The new ban the box law in California provides that employers must wait until a conditional offer of employment is made before they conduct a criminal background check. The law prevents the prescreening of applicants. In this way, the decision to hire the applicant is based on his/her abilities.
Once the offer of employment is made, the employer can conduct a background check. Usually, they hire an outside service to conduct the check. There are still certain things that the employer and entity that conducts the check can’t ask for.
Information employers in California cannot ask to examine
California employers cannot ask to see the following criminal information about an applicant at any time
- Arrest records. Employers can only ask to see arrest records if the arrest led to a conviction. They may be able to ask about arrests if the applicant’s case is awaiting trial. They can’t ask to see arrest records that were dismissed or if the applicant was found not guilty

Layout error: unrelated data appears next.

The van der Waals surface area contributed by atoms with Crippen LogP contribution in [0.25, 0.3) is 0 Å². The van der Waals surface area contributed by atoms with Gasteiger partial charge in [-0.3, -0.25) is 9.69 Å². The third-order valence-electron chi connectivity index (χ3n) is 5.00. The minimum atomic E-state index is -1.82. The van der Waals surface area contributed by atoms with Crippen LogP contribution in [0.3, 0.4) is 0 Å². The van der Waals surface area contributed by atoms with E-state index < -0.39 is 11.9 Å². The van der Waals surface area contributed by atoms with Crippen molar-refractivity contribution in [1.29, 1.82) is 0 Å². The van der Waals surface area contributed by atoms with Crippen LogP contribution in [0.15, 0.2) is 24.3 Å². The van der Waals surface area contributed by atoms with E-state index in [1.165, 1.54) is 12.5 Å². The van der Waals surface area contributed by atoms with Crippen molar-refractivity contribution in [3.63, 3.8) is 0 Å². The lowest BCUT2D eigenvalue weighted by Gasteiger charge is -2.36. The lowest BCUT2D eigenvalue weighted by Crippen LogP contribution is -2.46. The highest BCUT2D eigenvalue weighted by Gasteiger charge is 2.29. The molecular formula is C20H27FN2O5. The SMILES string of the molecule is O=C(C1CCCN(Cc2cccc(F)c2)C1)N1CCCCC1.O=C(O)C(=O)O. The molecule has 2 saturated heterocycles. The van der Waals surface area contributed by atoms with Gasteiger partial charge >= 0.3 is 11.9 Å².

- Juvenile records. Generally, a juvenile’s court records should not be disclosed to the public. The idea is to protect the child and help the child become a productive system through whatever strategies the juvenile court thinks is best. Generally, juvenile records are not considered convictions
- Diversion records. Some employers are placed into a diversion program where – if they meet the terms of the program – their charges are dismissed. Employers and contractors cannot ask if the applicant is in a diversion program
- Records under seal. If an applicant’s records have been expunged or sealed by court order, then those records are off limits to employers and search contractors
- Some marijuana cases. In California, employers generally can’t ask about non-felony convictions that happened more than two years ago.
Understand your employee rights
Employees have numerous rights. There are state and federal laws that are designed to ensure fair play in the hiring process. At the law offices of Stephen Danz & Associates, we advise job applicants about their civil rights when employers break these laws. To learn if you have an employment case, phone us at (877)789-9707. We have offices throughout the state.
We’re ready to help you get justice. Se Habla Espanol.